Brothers: A Day Soldiers Short Story

by Brandon

April 3, 2019
Two years after the darkness declared war on humanity.
Eight years before Lily Baxter joined the Day Soldiers….

Russell sat on the living room floor, legs crossed, facing the open front door.  He held a cross in one hand and a wooden stake in the other. Russell was fifteen years old. Not so long ago, someone his age would have been considered a kid.

Not anymore.

The vampire stood on the front porch. It was a male, only a few years older than Russell. He knew the vampire’s age because it was his brother.  No, Russell corrected himself as he watched creature pace back and forth. It used to be my brother.

Now it was a monster. Bald head, white skin, a web of blue veins spread across its disgusting face. It had come to his front door every night for the past three weeks. And every night, Russell met it at the door, stake in one hand, cross in the other.

“Come on, man,” the thing said. “Just let me in.”

It sickened Russell that it still spoke with his brother’s voice. “Just go away,” he said. “Damn. You’ve been a vampire for three weeks now. Go join the Legion and die in a battle against the Day Soldiers or something.”

“I don’t want to join the Legion,” it said. “I want us to be a family again.”

“You destroyed our family,” Russell said, “when you decided to go camping on unprotected land. You always were an idiot.”

“We can be a family again, Rus,” the creature said. “I know you want that. That’s why you haven’t reported me to the authorities yet.”

“I haven’t reported you because I want to be the one to kill you,” Russell said.

“Bullshit,” the vampire argued. “It’s required by law that you report any and all vampires to the authorities. You’ve known about me for three weeks now. Admit it, bro, you just don’t want to see me killed.”

“No,” Russell said. “I’m protecting Mom. She doesn’t know yet. She’s still clinging to the hope that you’ve just run off and joined the Day Soldiers. Just go away. Mom’s better off not knowing what happened to her son.”

The vampire flashed a hideous smile. “Liar,” it said. “You haven’t reported me because you don’t believe the propaganda they teach in school. You don’t believe your brother’s dead. You know I’m still in here.”

Russell stood up. “Take a step closer and I’ll show you how wrong you are.”

“Listen to me, man,” the vampire said, “I’m still me. I’ve been a vampire for three weeks and I haven’t had a drop of blood. Not a drop. I did that to prove to you that what they’ve been saying is wrong. Contrary to what the Day Soldiers claim, we can control this. Sure, it’s miserable, but we can control it.”

“Get out of here,” Russell said.

“I need you, brother,” the vampire said. “As long as one of us is human and the other is a vampire, Mom will never agree to be turned. But if we’re both vamps, she’ll do it. You know she’ll do it! And we can be a family again.”

Russell knew time was running out. According to his school books, young vampires were very reluctant to enter a house uninvited, but the longer they were vamps, the more likely it was they’d overcome that particular mental disorder. He knew his brother would eventually come inside, invited or not. When that happened, things would get… bad.

It was time to end this. It was time to kill this monster. Every night for the past three weeks, Russell had planned to kill the thing that used to be his brother. And every night, he lost his nerve.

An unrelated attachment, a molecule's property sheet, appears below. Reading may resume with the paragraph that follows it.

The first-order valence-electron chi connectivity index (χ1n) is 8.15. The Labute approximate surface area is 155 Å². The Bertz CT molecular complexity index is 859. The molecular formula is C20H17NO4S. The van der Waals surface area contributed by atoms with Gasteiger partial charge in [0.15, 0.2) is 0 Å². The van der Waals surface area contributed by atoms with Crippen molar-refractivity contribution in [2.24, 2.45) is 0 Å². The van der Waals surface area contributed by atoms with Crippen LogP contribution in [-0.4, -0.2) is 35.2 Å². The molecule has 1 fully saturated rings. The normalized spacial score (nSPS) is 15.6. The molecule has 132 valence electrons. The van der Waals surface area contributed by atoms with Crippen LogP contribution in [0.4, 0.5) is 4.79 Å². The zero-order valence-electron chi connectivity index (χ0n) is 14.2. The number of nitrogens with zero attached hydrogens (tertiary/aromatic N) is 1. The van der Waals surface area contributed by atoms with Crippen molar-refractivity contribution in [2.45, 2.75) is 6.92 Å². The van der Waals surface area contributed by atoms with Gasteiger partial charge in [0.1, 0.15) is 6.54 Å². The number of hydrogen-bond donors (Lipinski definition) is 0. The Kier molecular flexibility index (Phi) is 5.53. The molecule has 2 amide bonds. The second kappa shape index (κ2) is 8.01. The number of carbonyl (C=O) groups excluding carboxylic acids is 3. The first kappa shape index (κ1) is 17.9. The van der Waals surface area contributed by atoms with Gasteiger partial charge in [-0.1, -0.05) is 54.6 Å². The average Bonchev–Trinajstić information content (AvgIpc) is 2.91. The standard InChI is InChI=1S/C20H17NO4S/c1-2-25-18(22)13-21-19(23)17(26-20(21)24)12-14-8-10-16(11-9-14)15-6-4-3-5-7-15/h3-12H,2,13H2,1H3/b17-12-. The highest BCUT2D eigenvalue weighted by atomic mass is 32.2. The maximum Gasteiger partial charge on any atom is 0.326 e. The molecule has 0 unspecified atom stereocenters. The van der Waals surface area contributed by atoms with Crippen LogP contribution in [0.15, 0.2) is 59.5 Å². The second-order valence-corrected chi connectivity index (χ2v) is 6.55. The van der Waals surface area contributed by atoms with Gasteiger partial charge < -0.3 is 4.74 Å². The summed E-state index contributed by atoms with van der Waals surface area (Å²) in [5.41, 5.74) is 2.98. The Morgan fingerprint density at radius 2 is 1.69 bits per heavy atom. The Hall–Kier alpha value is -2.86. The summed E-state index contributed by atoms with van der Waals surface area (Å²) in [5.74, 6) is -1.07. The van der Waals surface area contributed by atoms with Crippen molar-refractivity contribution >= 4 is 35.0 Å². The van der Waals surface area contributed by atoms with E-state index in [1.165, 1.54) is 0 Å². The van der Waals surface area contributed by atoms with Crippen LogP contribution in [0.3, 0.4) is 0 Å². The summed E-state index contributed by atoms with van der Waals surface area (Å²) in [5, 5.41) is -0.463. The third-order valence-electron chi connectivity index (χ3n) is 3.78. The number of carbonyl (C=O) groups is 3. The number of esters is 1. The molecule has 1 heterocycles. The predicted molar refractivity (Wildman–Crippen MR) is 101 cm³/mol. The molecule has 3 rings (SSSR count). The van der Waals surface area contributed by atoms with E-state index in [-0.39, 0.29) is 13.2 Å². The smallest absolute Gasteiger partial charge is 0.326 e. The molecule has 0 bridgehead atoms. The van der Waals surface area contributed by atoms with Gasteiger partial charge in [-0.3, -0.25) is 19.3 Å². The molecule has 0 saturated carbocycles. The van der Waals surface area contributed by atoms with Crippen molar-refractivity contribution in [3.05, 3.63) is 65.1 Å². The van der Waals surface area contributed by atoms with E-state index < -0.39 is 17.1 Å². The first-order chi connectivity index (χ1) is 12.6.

Because it still has his damn voice!

Russell took a deep breath.

My brother is dead, he told himself.

“Russell,” the vampire urged, “just invite me in.”

You are not my brother.

“We don’t have to kill people, Rus. We can go live in the mountains together. We’ll feed on animals or something. This war won’t last forever. After it’s over, we can make peace with whoever wins.”

“Come inside,” Russell said through gritted teeth as he tightened his grip on the stake in his hand. No more games, he thought. Step inside so I can drive this stake through your damn heart.

“What?” the vampire asked.

“You heard me,” Russell said. “I’m inviting you inside.”

The vampire grinned again. “That’s all I needed to hear.”

A second later, it was gone.

At first, Russell was completely confused. Where had it gone? He stepped onto the porch and looked around. He saw only darkness.

“Where are you?” he asked. “I said you could come in.”

No answer.

“I don’t understand,” he said. “You wanted in, so I invited you. Why the hell did you run away?”

Then it hit him like a punch in the gut.

“Oh shit,” he whispered. “Mom.”

He spun around, ran through the living, then darted up the stairs. As he got to the top of the stairs, the door to his mother’s bedroom opened.

A creature that used to be his mother stepped into the hallway. The vampire with his brother’s voice was standing behind her.

“And then there was one,” his former brother said. Behind him, the window was open. “Thanks for the invite, little brother.”

With a guttural scream, Russell charged the vampires. He moved with the speed and confidence that comes with nothing to lose. He slammed the stake into his mother’s heart.

She dropped to the floor, instantly dead.

Blood dripping from his stake, he turned to face the thing that used to be his brother. It was no longer smiling.

“You killed our mother!” it screamed.

“No,” Russell said. “You killed our mother. I just stopped that thing from using her body.”

With a roar, the vampire attacked. Before Russell could do anything, the creature snatched the stake from his hand and dropped it. Russell tried to hit it with the cross in his other hand but the vampire wrapped a claw around his wrist and squeezed until Russell lost his grip.

The cross fell to the floor.